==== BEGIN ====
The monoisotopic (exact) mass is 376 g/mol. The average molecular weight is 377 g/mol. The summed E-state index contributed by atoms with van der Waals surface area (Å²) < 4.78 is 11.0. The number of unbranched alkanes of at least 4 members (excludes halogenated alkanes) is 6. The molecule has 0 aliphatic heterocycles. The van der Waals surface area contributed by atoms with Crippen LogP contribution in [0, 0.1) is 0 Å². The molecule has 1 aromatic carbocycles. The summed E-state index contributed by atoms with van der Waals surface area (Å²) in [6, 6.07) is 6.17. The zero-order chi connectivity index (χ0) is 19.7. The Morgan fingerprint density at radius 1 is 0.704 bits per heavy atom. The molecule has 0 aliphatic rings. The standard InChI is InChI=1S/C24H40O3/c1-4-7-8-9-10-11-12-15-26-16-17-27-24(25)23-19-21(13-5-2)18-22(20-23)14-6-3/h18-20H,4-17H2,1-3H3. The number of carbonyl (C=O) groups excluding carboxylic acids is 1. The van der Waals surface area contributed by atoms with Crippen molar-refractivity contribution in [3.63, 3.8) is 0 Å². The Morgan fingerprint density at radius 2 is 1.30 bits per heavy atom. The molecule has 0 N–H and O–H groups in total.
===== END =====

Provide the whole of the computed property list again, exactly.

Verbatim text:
The monoisotopic (exact) mass is 376 g/mol. The average molecular weight is 377 g/mol. The summed E-state index contributed by atoms with van der Waals surface area (Å²) < 4.78 is 11.0. The number of unbranched alkanes of at least 4 members (excludes halogenated alkanes) is 6. The molecule has 0 aliphatic heterocycles. The van der Waals surface area contributed by atoms with Crippen LogP contribution in [0, 0.1) is 0 Å². The molecule has 1 aromatic carbocycles. The summed E-state index contributed by atoms with van der Waals surface area (Å²) in [6, 6.07) is 6.17. The zero-order chi connectivity index (χ0) is 19.7. The Morgan fingerprint density at radius 1 is 0.704 bits per heavy atom. The molecule has 0 aliphatic rings. The standard InChI is InChI=1S/C24H40O3/c1-4-7-8-9-10-11-12-15-26-16-17-27-24(25)23-19-21(13-5-2)18-22(20-23)14-6-3/h18-20H,4-17H2,1-3H3. The number of carbonyl (C=O) groups excluding carboxylic acids is 1. The van der Waals surface area contributed by atoms with Crippen molar-refractivity contribution in [3.63, 3.8) is 0 Å². The Morgan fingerprint density at radius 2 is 1.30 bits per heavy atom. The molecule has 0 N–H and O–H groups in total.